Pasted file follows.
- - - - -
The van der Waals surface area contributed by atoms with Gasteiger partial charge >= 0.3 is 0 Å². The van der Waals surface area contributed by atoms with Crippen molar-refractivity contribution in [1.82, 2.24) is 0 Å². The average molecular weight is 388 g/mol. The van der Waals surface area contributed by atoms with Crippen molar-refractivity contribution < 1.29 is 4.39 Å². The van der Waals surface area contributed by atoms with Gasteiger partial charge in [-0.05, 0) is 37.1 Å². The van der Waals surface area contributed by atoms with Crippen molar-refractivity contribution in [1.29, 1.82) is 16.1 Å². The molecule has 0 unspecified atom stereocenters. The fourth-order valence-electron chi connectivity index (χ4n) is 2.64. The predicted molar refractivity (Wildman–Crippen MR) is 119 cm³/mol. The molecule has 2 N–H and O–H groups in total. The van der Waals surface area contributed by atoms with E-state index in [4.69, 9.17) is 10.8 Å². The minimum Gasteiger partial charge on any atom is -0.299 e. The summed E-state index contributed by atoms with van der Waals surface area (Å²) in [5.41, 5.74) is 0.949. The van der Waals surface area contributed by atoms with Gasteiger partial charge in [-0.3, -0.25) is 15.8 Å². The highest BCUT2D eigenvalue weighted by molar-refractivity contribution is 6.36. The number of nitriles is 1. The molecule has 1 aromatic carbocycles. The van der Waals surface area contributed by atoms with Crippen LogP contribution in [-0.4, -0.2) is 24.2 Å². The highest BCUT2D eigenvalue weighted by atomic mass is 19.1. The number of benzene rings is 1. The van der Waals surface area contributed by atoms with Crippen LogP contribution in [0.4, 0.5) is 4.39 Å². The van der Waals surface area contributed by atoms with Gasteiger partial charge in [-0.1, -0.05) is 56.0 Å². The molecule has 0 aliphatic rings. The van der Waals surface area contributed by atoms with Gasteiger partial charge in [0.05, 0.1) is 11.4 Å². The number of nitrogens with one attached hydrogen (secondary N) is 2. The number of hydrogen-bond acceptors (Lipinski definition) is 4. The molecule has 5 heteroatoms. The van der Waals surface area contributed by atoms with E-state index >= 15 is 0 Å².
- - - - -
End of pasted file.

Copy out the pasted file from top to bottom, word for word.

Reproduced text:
The van der Waals surface area contributed by atoms with Gasteiger partial charge >= 0.3 is 0 Å². The van der Waals surface area contributed by atoms with Crippen molar-refractivity contribution in [1.82, 2.24) is 0 Å². The average molecular weight is 388 g/mol. The van der Waals surface area contributed by atoms with Crippen molar-refractivity contribution < 1.29 is 4.39 Å². The van der Waals surface area contributed by atoms with Gasteiger partial charge in [-0.05, 0) is 37.1 Å². The van der Waals surface area contributed by atoms with Crippen molar-refractivity contribution in [1.29, 1.82) is 16.1 Å². The molecule has 0 unspecified atom stereocenters. The fourth-order valence-electron chi connectivity index (χ4n) is 2.64. The predicted molar refractivity (Wildman–Crippen MR) is 119 cm³/mol. The molecule has 2 N–H and O–H groups in total. The van der Waals surface area contributed by atoms with E-state index in [4.69, 9.17) is 10.8 Å². The minimum Gasteiger partial charge on any atom is -0.299 e. The summed E-state index contributed by atoms with van der Waals surface area (Å²) in [5.41, 5.74) is 0.949. The van der Waals surface area contributed by atoms with Gasteiger partial charge in [-0.3, -0.25) is 15.8 Å². The highest BCUT2D eigenvalue weighted by molar-refractivity contribution is 6.36. The number of nitriles is 1. The molecule has 1 aromatic carbocycles. The van der Waals surface area contributed by atoms with Crippen LogP contribution in [-0.4, -0.2) is 24.2 Å². The highest BCUT2D eigenvalue weighted by atomic mass is 19.1. The number of benzene rings is 1. The van der Waals surface area contributed by atoms with Crippen LogP contribution in [0.4, 0.5) is 4.39 Å². The van der Waals surface area contributed by atoms with Gasteiger partial charge in [-0.1, -0.05) is 56.0 Å². The molecule has 0 aliphatic rings. The van der Waals surface area contributed by atoms with Gasteiger partial charge in [0.05, 0.1) is 11.4 Å². The number of nitrogens with one attached hydrogen (secondary N) is 2. The number of hydrogen-bond acceptors (Lipinski definition) is 4. The molecule has 5 heteroatoms. The van der Waals surface area contributed by atoms with E-state index >= 15 is 0 Å².